Our debt levels, in the US, Europe and Japan, just about all of them and from whatever angle you look, are higher than they've been at any point in human history, and all we've done now for five years plus running is trust a band of bankers and shady officials to fix it all for us, just because we're scared stiff and we think we're too stupid to know what's going on anyway. You know, they should know because they have the degrees and/or the money to show for it. That those can also be used for something 180 degrees removed from the greater good doesn't seem to register.

We are incapable of solving our home made problems and crises for a whole series of reasons. We're not just bad at it, we can't do it at all. We're incapable of solving the big problems, the global ones.

We evolve the way Stephen Jay Gould described evolution: through punctuated equilibrium. That is, we pass through bottlenecks, forced upon us by the circumstances of nature, only in the case of the present global issues we are nature itself. And there's nothing we can do about it. If we don't manage to understand this dynamic, and very soon, those bottlenecks will become awfully narrow passages, with room for ever fewer of us to pass through.

As individuals we need to drastically reduce our dependence on the runaway big systems, banking, the grid, transport etc., that we ourselves built like so many sorcerers apprentices, because as societies we can't fix the runaway problems with those systems, and they are certain to drag us down with them if we let them.

 


Home Forums Quote Of The Year. And The Next.

This topic contains 0 replies, has 0 voices, and was last updated by  Raúl Ilargi Meijer 1 year, 9 months ago.

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January 1, 2013 at 11:00 pm #8409

Raúl Ilargi Meijer

I came upon this quote a few weeks ago in an interview that Der Spiegel had with Dennis Meadows, co-author of the Limits to Growth report published by
[See the full post at: Quote Of The Year. And The Next.]

January 2, 2013 at 10:07 am #6693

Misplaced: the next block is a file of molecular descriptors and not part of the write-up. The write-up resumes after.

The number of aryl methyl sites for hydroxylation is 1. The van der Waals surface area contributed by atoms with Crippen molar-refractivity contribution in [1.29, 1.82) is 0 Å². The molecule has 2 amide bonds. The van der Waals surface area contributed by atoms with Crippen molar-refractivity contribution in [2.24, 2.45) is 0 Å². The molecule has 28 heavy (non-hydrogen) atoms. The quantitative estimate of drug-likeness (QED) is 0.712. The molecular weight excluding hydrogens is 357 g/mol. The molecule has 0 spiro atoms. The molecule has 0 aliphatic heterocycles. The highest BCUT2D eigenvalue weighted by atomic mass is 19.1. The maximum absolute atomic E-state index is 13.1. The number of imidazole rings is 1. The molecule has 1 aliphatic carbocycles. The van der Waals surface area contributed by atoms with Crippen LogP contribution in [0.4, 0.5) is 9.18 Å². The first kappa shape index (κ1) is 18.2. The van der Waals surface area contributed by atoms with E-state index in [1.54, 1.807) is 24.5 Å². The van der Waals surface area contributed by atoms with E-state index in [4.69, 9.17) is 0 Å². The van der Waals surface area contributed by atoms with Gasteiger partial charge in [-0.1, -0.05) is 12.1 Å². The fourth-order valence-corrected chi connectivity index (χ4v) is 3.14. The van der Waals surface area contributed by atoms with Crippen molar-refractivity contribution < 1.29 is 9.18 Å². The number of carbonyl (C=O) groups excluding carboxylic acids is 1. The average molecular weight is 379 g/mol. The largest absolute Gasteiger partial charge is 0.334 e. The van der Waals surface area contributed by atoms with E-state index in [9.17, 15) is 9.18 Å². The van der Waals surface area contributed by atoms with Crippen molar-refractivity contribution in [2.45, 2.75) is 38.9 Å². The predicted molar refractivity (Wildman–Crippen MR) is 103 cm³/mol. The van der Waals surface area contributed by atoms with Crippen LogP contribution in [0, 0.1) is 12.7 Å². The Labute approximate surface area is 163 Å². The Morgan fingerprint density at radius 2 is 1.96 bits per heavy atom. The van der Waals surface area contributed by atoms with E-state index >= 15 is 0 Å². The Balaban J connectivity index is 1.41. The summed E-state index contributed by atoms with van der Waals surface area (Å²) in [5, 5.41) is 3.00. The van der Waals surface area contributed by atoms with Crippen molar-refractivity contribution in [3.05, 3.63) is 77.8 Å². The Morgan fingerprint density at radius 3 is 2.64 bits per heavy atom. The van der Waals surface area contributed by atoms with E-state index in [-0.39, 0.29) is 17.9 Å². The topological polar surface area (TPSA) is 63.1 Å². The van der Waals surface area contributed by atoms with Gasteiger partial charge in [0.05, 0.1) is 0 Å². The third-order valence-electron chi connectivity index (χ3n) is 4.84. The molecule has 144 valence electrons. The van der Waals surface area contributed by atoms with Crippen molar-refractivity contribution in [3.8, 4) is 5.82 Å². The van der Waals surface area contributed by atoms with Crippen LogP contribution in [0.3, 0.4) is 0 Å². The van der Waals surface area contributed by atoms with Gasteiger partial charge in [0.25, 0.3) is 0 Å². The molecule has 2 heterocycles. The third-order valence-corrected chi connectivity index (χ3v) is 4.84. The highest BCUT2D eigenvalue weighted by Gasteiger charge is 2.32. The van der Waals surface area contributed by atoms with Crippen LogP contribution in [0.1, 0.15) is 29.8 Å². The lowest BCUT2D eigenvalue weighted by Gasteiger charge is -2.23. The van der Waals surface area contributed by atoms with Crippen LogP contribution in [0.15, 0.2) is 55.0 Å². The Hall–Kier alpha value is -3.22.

Viscount St. Albans

The trouble with E. coli, rodents and reindeer: they never evolved the brains for loan sharks and street corner bruisers.

Bless the bankers. If we’re lucky, 30% interest and busted-kneecaps will buy our species an extra generation.

January 2, 2013 at 10:25 am #6694

snuffy

Too many of “right sort”will get fried by the destruction of bloated .mil budgets,by a stock meltdown of the big defense guys.
They will come up w/a fix,or the powers that are will put in a new set of clowns.

It was interesting to see top generals use the tea party as a example of a home-grown terrorist type organization that would be targeted should they start making noises about the Constitution,and the necessity of a revolution every twenty years or so….
When I saw that I just went wow….

We really are on the edge now kiddies.I haven’t a clue what will start the ball rolling,but it will go bat-shit crazy fast when it does.[ ] Where we go from here is anyone’s guess.Best put in goodly amount of popcorn and your fav. beverage

Bee good or,
Bee careful

snuffy

January 2, 2013 at 10:27 am #6695

snuffy

Here is the link [ http://www.examiner.com/article/army-colonel-ignites-firestorm-with-article-on-crushing-a-tea-party-insurgency

January 2, 2013 at 2:18 pm #6697

backwardsevolution

Naomi Klein gave a 20-minute Ted Talk called “Addicted to Risk”. She spoke of greed, hubris, and men (greater risk-takers than women are). She said we use narratives such as 1) dominating nature is our destiny; 2) nature is so nurturing and so resilient, that we can never make a dent in her abundance, that no matter how much we mess up, there will always be more water, more land, more untapped resources, a new bubble will replace the old one, a new technology will come along to fix the messes we made. There will always be a new frontier, so stop worrying and keep shopping.

She said another narrative is at the very last minute we’re going to get saved and endless growth can continue.

It’s a great listen.

http://www.youtube.com/watch?v=0ZhL7P7w3as

Excellent article again, Ilargi. Thank you!

January 2, 2013 at 6:25 pm #6698

davefairtex

Peripheral bonds and the equity markets don’t share in the pessimism. As one might have expected, the combination of avoiding any semblance of fiscal responsibility in the US (while fully monetizing all new treasury issuance) and happy articles in bloomberg suggesting shrinking bond supplies in Europe has caused core euro bonds to drop, PIGS bonds to rise (italian 10 year now is yielding 4.3%), and the US equity market is set to open within striking distance of the cycle high.